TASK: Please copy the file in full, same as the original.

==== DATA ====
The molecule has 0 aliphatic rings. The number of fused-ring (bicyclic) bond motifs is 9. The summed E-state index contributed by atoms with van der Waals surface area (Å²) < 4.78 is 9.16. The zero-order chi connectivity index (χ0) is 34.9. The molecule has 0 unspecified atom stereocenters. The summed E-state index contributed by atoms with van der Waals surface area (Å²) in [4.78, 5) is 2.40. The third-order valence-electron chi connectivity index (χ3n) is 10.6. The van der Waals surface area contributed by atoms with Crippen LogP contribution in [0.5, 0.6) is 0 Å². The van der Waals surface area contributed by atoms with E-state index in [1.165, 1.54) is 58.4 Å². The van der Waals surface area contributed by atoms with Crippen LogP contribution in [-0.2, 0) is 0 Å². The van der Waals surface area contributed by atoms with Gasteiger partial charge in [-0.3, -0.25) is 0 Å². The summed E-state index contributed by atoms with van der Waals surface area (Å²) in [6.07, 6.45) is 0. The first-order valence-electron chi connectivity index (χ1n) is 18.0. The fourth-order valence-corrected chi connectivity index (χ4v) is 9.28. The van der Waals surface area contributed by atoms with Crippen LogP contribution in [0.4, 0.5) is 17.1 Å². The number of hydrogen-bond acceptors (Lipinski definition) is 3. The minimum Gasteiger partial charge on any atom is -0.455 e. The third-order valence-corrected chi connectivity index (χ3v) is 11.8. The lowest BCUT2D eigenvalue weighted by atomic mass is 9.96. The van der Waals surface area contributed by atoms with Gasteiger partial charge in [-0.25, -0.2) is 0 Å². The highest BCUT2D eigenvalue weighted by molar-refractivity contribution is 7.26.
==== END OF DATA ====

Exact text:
The molecule has 0 aliphatic rings. The number of fused-ring (bicyclic) bond motifs is 9. The summed E-state index contributed by atoms with van der Waals surface area (Å²) < 4.78 is 9.16. The zero-order chi connectivity index (χ0) is 34.9. The molecule has 0 unspecified atom stereocenters. The summed E-state index contributed by atoms with van der Waals surface area (Å²) in [4.78, 5) is 2.40. The third-order valence-electron chi connectivity index (χ3n) is 10.6. The van der Waals surface area contributed by atoms with Crippen LogP contribution in [0.5, 0.6) is 0 Å². The van der Waals surface area contributed by atoms with E-state index in [1.165, 1.54) is 58.4 Å². The van der Waals surface area contributed by atoms with Crippen LogP contribution in [-0.2, 0) is 0 Å². The van der Waals surface area contributed by atoms with Gasteiger partial charge in [-0.3, -0.25) is 0 Å². The summed E-state index contributed by atoms with van der Waals surface area (Å²) in [6.07, 6.45) is 0. The first-order valence-electron chi connectivity index (χ1n) is 18.0. The fourth-order valence-corrected chi connectivity index (χ4v) is 9.28. The van der Waals surface area contributed by atoms with Crippen LogP contribution in [0.4, 0.5) is 17.1 Å². The number of hydrogen-bond acceptors (Lipinski definition) is 3. The minimum Gasteiger partial charge on any atom is -0.455 e. The third-order valence-corrected chi connectivity index (χ3v) is 11.8. The lowest BCUT2D eigenvalue weighted by atomic mass is 9.96. The van der Waals surface area contributed by atoms with Gasteiger partial charge in [-0.25, -0.2) is 0 Å². The highest BCUT2D eigenvalue weighted by molar-refractivity contribution is 7.26.